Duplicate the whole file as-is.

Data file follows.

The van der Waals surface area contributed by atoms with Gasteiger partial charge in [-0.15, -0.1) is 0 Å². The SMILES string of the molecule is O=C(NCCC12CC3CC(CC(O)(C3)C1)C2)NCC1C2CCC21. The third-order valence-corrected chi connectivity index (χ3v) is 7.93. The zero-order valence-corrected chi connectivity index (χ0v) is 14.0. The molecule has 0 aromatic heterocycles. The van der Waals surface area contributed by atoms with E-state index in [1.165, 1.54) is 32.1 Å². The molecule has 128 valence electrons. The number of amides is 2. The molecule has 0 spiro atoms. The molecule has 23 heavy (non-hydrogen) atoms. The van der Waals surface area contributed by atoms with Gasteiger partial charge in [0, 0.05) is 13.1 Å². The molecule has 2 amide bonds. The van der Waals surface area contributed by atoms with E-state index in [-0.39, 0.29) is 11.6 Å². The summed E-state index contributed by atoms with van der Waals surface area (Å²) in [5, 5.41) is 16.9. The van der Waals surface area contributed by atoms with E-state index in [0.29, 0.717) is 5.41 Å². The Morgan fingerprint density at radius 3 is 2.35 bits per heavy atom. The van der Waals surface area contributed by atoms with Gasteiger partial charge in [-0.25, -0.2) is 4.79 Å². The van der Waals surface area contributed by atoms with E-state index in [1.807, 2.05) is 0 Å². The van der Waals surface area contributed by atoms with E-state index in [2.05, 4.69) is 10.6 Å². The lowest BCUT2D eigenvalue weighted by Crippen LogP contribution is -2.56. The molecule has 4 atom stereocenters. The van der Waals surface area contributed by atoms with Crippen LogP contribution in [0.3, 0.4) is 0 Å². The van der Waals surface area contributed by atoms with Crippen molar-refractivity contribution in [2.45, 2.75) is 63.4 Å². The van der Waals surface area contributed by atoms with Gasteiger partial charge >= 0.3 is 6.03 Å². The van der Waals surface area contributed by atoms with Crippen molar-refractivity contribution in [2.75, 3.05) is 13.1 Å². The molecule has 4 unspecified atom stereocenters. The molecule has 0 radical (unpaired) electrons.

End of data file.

The van der Waals surface area contributed by atoms with Gasteiger partial charge in [-0.15, -0.1) is 0 Å². The SMILES string of the molecule is O=C(NCCC12CC3CC(CC(O)(C3)C1)C2)NCC1C2CCC21. The third-order valence-corrected chi connectivity index (χ3v) is 7.93. The zero-order valence-corrected chi connectivity index (χ0v) is 14.0. The molecule has 0 aromatic heterocycles. The van der Waals surface area contributed by atoms with E-state index in [1.165, 1.54) is 32.1 Å². The molecule has 128 valence electrons. The number of amides is 2. The molecule has 0 spiro atoms. The molecule has 23 heavy (non-hydrogen) atoms. The van der Waals surface area contributed by atoms with Gasteiger partial charge in [0, 0.05) is 13.1 Å². The molecule has 2 amide bonds. The van der Waals surface area contributed by atoms with E-state index in [-0.39, 0.29) is 11.6 Å². The summed E-state index contributed by atoms with van der Waals surface area (Å²) in [5, 5.41) is 16.9. The van der Waals surface area contributed by atoms with E-state index in [0.29, 0.717) is 5.41 Å². The Morgan fingerprint density at radius 3 is 2.35 bits per heavy atom. The van der Waals surface area contributed by atoms with Gasteiger partial charge in [-0.25, -0.2) is 4.79 Å². The van der Waals surface area contributed by atoms with E-state index in [1.807, 2.05) is 0 Å². The van der Waals surface area contributed by atoms with E-state index in [2.05, 4.69) is 10.6 Å². The lowest BCUT2D eigenvalue weighted by Crippen LogP contribution is -2.56. The molecule has 4 atom stereocenters. The van der Waals surface area contributed by atoms with Crippen LogP contribution in [0.3, 0.4) is 0 Å². The van der Waals surface area contributed by atoms with Crippen molar-refractivity contribution in [2.45, 2.75) is 63.4 Å². The van der Waals surface area contributed by atoms with Gasteiger partial charge >= 0.3 is 6.03 Å². The van der Waals surface area contributed by atoms with Crippen molar-refractivity contribution in [2.75, 3.05) is 13.1 Å². The molecule has 4 unspecified atom stereocenters. The molecule has 0 radical (unpaired) electrons.